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Column: Traveling Abroad

While I am far from a world traveler, I find the trips I take to other countries to be relaxing, fun and educational. I agree with those who stress the value of traveling abroad to a complete education.

Editorial: What’s Special about Your Community?

Share tips in upcoming Newcomers and Community Guides.

The Connection’s annual Newcomers and Community Guides will publish Aug. 26. A bevy of interns, plus staff writers and editors, are preparing this year’s editions, but we need help from our readers.

Letter: Ignoring Will Of the People?

Letter to the Editor

To the Editor: Dan Storck, a current Fairfax County School (FCPS) Board Member from Mt. Vernon District is running for supervisor of that district. Will he listen to you and use essential reliable information to make informed decisions on issues, particularly controversial ones, if elected?

Letter: Anger and Disappointment

Letter to the Editor

To the Editor: I would like to share with you a very disturbing scene that I witnessed over the weekend. I have not been able to shake the anger and disappointment that I have felt ever since, and so I am reaching out to you to help shed light on this issue.

Column: By Right Development: Does It Work for Chesapeake Bay?

By right development refers to projects that are permitted under their current zoning and do not require any legislative action by the Board of Supervisors or the Board of Zoning Appeals.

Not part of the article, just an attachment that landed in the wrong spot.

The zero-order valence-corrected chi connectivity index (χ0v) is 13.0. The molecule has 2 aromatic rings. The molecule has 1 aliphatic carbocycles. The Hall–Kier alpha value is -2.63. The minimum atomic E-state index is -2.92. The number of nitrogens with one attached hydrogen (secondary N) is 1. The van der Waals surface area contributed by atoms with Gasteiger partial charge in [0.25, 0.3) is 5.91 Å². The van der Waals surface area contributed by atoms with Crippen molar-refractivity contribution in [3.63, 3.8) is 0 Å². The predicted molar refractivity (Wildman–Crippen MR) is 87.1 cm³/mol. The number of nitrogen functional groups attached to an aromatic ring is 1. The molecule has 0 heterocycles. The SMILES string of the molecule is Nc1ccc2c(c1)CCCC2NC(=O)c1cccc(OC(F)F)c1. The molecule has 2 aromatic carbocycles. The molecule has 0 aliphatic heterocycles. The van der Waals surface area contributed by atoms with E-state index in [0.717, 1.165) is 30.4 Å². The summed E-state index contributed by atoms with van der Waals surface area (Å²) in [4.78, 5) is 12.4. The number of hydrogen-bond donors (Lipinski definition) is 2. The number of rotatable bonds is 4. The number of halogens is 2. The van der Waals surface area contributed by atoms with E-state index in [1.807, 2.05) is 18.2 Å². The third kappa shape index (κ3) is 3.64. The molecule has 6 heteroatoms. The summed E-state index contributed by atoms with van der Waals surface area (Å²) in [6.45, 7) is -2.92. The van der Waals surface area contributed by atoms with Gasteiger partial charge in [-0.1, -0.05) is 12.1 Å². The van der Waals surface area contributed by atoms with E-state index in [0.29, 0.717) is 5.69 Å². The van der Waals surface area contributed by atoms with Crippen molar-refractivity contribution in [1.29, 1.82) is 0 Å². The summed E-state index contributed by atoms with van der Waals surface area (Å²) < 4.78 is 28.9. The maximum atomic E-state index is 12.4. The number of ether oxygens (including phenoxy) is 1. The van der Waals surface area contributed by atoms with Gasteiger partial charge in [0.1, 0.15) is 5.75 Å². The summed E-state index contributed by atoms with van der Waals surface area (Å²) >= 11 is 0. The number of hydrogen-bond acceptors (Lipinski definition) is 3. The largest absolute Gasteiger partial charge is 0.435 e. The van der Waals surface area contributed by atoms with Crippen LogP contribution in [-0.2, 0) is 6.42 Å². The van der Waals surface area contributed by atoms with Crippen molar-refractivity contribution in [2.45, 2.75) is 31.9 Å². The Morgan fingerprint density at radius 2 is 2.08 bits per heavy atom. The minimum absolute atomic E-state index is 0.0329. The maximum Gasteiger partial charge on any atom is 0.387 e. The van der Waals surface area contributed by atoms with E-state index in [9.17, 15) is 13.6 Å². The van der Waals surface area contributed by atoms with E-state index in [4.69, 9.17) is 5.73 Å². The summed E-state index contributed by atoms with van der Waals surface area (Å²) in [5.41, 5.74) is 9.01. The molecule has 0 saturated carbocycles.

Letter: Historic Lessons

Letter to the Editor

To the Editor: Regarding “Learn from History” [letter, July 9], the writer makes a case that, quite frankly, appalls me. Maybe he should take a little more time to seriously look at history in regards to the Civil War. He states that a “small fringe” of flag adherents use it as a racist hate symbol while the “vast majority” regard it as a symbol of other things. Not sure where his support for this statement comes from. A significant problem I have with this interpretation is that he is suggesting that all of the factors he names, “family/ancestral heritage, rebellion against central authority, local anatomy, hierarchical rather than (Marsian) egalitarianism, social order, resistance to abuse of power, etc.” should deserve equal status.

Letter: One Nation ... Indivisible

Letter to the Editor

To the Editor: I was surprised at a letter last week [“Learn from History”], but then I realized that writer must be a young man. Those of us who lived through the ‘50s and ‘60s lived through the history of the Confederate flag being used as a symbol of defiance to the Supreme Court decisions on equal rights and desegregation as well as the Federal Government’s use of force to enforce these decisions. The Confederate flag did not fly over the South Carolina capitol building until that time, and I remember clearly the searing images of policemen in the south wearing the flag on their helmets, white supremacists using the flag as a clear symbol of opposition to what was happening, and simmering racism boiling over into the streets in many locations.